Rate capping

The State Government’s plan to scrutinise local government spending has some merit.
While most local governments manage their budgets responsibly there is undoubtedly scope for them to be more efficient with their resources.
The much publicised approach by some councils to spending (Onkaparinga) has clearly dented the public’s trust in the system and there is a perception that some councils are not good financial managers.
This is further enhanced by the constantly increasing cost of living (while wages largely remain stagnant) and it is not difficult to understand the level of discomfort felt by many who are battling to make ends meet.
However, councils are not immune to unexpected cost pressures themselves, often having to find resources to administer new State Government initiatives, which are added to their workload without adequate compensation, as well as having to deal with significant cost increases, such as those caused by the fall-out of the Chinese recycling ban.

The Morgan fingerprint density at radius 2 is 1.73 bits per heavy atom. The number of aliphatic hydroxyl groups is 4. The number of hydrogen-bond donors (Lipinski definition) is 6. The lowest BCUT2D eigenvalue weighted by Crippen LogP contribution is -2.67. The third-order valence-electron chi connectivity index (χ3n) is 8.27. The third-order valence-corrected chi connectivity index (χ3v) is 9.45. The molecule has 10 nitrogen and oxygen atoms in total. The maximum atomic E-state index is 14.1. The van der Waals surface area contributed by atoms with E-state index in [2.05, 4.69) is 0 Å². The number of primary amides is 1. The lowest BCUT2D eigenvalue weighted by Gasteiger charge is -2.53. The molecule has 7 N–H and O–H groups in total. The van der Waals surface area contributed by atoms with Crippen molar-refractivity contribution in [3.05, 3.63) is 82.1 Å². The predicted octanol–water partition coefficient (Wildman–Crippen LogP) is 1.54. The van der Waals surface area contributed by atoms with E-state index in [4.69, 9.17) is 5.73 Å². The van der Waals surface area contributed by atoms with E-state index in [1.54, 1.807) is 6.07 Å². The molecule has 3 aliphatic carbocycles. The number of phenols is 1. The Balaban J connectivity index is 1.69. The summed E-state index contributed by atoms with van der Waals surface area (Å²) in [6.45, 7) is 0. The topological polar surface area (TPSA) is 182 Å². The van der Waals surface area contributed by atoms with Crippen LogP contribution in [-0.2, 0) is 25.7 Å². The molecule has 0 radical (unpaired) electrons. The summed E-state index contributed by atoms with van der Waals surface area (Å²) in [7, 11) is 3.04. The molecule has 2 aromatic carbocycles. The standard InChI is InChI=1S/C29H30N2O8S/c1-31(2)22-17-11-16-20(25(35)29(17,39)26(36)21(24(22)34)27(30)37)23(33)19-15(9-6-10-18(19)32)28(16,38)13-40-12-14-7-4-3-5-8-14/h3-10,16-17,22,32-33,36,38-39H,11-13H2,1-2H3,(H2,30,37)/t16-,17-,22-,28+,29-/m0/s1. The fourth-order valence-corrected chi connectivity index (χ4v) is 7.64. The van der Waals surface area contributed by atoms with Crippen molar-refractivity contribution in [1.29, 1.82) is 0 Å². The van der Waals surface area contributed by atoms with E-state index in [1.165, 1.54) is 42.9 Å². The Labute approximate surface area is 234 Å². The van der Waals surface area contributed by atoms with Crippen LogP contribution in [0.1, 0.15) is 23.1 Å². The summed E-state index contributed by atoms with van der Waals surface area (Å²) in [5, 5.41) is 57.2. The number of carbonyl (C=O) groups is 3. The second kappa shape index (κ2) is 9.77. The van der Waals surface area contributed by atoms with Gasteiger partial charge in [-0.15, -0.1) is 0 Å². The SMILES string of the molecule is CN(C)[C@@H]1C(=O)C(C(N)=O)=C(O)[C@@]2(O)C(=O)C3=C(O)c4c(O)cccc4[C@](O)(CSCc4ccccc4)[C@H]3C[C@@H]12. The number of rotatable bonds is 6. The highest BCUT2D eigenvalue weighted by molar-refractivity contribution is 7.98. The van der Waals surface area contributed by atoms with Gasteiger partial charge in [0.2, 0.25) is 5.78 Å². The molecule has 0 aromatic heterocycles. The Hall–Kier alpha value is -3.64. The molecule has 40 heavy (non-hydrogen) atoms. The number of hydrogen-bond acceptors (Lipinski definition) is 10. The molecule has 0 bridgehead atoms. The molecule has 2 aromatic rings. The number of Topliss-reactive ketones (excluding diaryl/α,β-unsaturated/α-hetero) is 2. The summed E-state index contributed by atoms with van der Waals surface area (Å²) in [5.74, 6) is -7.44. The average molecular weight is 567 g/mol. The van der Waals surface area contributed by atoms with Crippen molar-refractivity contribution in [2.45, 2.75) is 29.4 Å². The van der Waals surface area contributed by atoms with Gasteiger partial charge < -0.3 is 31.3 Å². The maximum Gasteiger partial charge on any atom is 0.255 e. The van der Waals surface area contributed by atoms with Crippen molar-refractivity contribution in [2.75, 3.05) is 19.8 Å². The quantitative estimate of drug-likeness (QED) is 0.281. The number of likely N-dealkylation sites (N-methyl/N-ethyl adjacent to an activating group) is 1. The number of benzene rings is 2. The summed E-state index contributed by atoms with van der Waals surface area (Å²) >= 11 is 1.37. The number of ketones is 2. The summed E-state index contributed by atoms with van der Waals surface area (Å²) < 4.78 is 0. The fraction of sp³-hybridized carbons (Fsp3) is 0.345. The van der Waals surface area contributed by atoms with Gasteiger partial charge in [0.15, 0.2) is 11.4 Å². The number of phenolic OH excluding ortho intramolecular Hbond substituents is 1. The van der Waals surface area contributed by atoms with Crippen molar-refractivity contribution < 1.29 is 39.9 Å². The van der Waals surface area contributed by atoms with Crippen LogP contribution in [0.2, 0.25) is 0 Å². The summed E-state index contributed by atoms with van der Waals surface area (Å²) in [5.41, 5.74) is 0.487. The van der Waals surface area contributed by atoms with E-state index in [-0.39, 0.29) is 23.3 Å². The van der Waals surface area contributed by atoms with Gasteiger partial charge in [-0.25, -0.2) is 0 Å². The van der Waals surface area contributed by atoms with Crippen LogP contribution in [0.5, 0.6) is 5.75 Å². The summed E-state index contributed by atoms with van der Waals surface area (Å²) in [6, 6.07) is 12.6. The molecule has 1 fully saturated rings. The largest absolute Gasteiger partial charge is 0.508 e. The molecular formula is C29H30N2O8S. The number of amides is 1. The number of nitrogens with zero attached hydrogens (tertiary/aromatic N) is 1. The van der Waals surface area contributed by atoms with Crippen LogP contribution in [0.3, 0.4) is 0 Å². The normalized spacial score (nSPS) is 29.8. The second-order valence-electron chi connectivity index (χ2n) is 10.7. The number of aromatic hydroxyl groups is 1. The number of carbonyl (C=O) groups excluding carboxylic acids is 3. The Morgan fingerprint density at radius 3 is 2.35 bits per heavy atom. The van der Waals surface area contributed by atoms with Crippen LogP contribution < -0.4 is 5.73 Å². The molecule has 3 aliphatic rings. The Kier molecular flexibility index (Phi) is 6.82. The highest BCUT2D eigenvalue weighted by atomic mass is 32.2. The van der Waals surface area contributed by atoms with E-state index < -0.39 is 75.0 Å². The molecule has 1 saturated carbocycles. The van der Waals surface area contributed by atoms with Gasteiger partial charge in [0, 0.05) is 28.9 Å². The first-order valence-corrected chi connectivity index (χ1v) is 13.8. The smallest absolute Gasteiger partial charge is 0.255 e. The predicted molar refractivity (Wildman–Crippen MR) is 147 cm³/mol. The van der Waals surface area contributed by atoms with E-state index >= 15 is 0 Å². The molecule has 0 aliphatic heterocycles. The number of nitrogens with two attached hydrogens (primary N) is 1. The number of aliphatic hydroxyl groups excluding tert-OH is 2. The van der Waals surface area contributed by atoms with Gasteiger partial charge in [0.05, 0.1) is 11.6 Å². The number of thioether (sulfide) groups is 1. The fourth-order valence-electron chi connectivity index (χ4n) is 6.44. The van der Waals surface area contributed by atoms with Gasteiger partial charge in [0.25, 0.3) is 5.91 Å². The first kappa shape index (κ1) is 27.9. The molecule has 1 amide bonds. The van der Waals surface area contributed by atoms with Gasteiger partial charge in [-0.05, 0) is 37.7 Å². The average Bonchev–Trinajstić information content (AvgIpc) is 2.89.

Rate capping is likely to be a popular solution for those who fear opening their rate notice each year but it can be a blunt instrument which, if not flexible enough to allow for a wide variety of individual council circumstances, could have a negative impact on the very people it is designed to help.
While established metropolitan councils may be able to easily keep their costs relatively low, councils such as those in the Hills face special pressures – rapid growth, difficult topography, vulnerability to flood and fire and significant and expensive road maintenance and infrastructure responsibilities.
Regional councils are also burdened by having to provide the required level of services which in many cases is not balanced by high density living meaning they must be paid for by fewer ratepayers.
If rate capping is the Government’s chosen means to relieve financial pressure, these factors need to be considered when the cap is set and any negotiating system must be free flowing, transparent and not overly onerous on councils.
Perhaps consideration could be given by the State Government to increasing concessions to the most disadvantaged in the community rather than making the entire district suffer if the result of a rate cap is a reduction in established or new services.

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